Refuse fleets eyeing natural gas, hydraulic hybrids

Refuse fleets eyeing natural gas, hydraulic hybrids

DALLAS. Compressed natural gas and hydraulic hybrid systems are the big equipment news at this year’s Waste Expo show with most refuse haulers looking at the two alternative power options to help them save fuel and reduce carbon emissions

DALLAS. Compressed natural gas and hydraulic hybrid systems are the big equipment news at this year’s Waste Expo show with most refuse haulers looking at the two alternative power options to help them save fuel and reduce carbon emissions. In the CNG camp, Mack Trucks, Navistar and Freightliner all rolled out new vocational trucks with packer bodies; Autocar, Peterbilt and Eaton showed off hybrid systems using hydraulic fluids to capture and store energy.

The Autocar E3 packer is powered by a full series hydraulic hybrid system supplied by the Parker Hannifin Corp. Called RunWise, it replaces a standard transmission with a hydrostatic drive module that allows it to capture kinetic energy on braking, which it stores by compressing hydraulic fluids. The unit provides all vehicle braking down to 5 MPH, generating as much as 500 HP for storage, according to Vance Zanardelli, Parker’s business unit manager for energy recovery. The truck then uses the compressed hydraulic fluid to drive the truck at all speeds under 42 MPH. Above 42, power is provided by the E3’s 380-hp Cummins ISL diesel linked in direct drive to the real axles.

In tests with Miami area refuse fleets, the E3 cut fuel consumption on collection routes by 42% servicing up to 1,000 houses a day, according to Zanardelli. Autocar has begun taking orders for the E3 and is in limited production. A delivery package van using the Parker system in a Freightliner Custom Chassis vehicle is also about to begin field testing, Zanardelli told Fleet Owner.

The hydraulics group of Eaton Corp. has taken a different approach, developing multiple hydraulic-based systems designed to reduce fuel consumption in refuse collection applications. Its hydraulic launch assist (HLA) system inserts a hydraulic pump/motor behind a standard transmission. In the stop-and-go of refuse collection, it captures energy on braking, which it stores by compressing hydraulic fluid in a holding tank, explains Corey Moore, the hydraulics group dir. of commercial vehicles. The pump then switches to motor mode to provide the initial seven to eight seconds of power for vehicle launch.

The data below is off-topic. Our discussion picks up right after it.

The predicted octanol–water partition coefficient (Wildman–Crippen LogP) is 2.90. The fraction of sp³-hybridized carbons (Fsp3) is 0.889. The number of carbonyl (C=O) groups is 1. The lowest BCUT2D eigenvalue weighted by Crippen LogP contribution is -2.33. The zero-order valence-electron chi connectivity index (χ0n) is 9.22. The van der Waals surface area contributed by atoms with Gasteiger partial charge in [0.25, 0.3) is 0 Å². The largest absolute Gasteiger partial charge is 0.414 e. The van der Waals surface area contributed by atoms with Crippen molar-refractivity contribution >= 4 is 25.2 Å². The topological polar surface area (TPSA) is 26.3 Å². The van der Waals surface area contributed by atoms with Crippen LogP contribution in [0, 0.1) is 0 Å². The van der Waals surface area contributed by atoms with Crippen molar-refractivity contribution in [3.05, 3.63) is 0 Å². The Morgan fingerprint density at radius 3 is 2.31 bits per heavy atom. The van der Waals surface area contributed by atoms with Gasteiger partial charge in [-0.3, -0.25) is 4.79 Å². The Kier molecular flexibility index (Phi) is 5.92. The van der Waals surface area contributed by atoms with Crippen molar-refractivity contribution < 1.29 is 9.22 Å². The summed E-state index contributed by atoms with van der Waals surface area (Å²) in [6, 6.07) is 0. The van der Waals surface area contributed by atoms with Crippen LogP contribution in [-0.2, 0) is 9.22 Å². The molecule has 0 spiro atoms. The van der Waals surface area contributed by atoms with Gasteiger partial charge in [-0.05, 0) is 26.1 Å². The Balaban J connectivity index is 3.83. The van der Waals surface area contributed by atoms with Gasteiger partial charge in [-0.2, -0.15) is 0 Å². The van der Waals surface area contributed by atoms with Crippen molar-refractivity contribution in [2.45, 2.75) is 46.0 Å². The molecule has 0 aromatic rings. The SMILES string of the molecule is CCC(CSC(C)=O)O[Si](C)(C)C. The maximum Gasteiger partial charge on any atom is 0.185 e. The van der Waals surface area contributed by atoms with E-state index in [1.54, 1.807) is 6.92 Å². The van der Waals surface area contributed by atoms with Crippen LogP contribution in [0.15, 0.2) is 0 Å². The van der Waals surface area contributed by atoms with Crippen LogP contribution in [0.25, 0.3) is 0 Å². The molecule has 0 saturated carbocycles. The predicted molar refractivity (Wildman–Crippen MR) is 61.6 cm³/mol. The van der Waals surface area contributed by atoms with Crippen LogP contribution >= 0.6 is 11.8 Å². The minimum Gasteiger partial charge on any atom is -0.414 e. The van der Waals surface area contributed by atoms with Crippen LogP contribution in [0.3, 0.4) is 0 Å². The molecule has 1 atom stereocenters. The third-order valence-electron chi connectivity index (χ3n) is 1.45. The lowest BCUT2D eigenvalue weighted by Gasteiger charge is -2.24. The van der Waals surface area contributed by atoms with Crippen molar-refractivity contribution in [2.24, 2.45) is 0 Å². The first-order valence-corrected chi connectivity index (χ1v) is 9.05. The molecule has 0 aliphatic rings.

A fleet can choose to set the system for maximum fuel conservation, which can deliver up to a 20% improvement in MPG, or for faster launch performance to increase truck productivity, which will still offer a 14% to 15% fuel improvement, said Moore. Currently Peterbilt is offering the hydraulic hybrid system as a production option and Mack has begun trial installations.

With hydraulic systems such a major part of any refuse collection truck, Eaton has also looked to improve fuel economy by addressing pump efficiency with a new power-on-demand (POD) system. Unlike typical gear or van hydraulic pumps which run at full output all the time, Eaton’s POD system senses load requirements, providing only the amount of hydraulic pressure needed at any given time. Not only does that cut noise from the hydraulic system, but it brings fuel improvements of 6% to 12% in typical refuse collection applications, according to Moore.

With landfills capable of producing methane gas that can be used to run trucks with CNG engines and Federal incentives in place for fleets making the switch to natural gas, new refuse collection trucks fitted with NG systems were front and center at Waste Expo.

Mack brought its TerraPro COE fitted with a 9-liter, 320-HP Cummins Westport ISL G natural gas engine. Capable of running on compressed natural gas (CNG), liquefied natural gas (LNG) or landfill gas (LFG), the engine has a new three-way catalyst that allows it to meet EPA 2010 emissions standards. It is being offered in both the standard and low-cab-forward TerraPro models.

Freightliner’s alternative power option for the refuse market is its M2 112 Natural Gas model. Using the 320-HP ISL G engine, it has a stack of five CNG tanks that mount behind the cab and provide fuel capacity equivalent to 75 gallons of diesel. For fleets that need to mount a body that extends over the cab roof, a 4-tank storage option equal to 60 gallons of diesel is also available.

Navistar’s natural gas version of its International WorkStar vocational truck is powered by a modified version of the company’s own 7.6L MaxxForce DT engine. Producing a peak 300 HP and 860 lbs-ft. of torque, the engine’s conversion from diesel is handled by Emission Solutions Inc. (ESI), with the NG version installed off the assembly line once the truck is built, according to Melissa Gauger, Navistar’s vocational marketing manager. GVW ratings go up to 72,000 lbs for the CNG WorkStar, and the truck is 2010 EPA and CARB certified.

Hide comments

Comments

  • Allowed HTML tags: <em> <strong> <blockquote> <br> <p>

Plain text

  • No HTML tags allowed.
  • Web page addresses and e-mail addresses turn into links automatically.
  • Lines and paragraphs break automatically.
Publish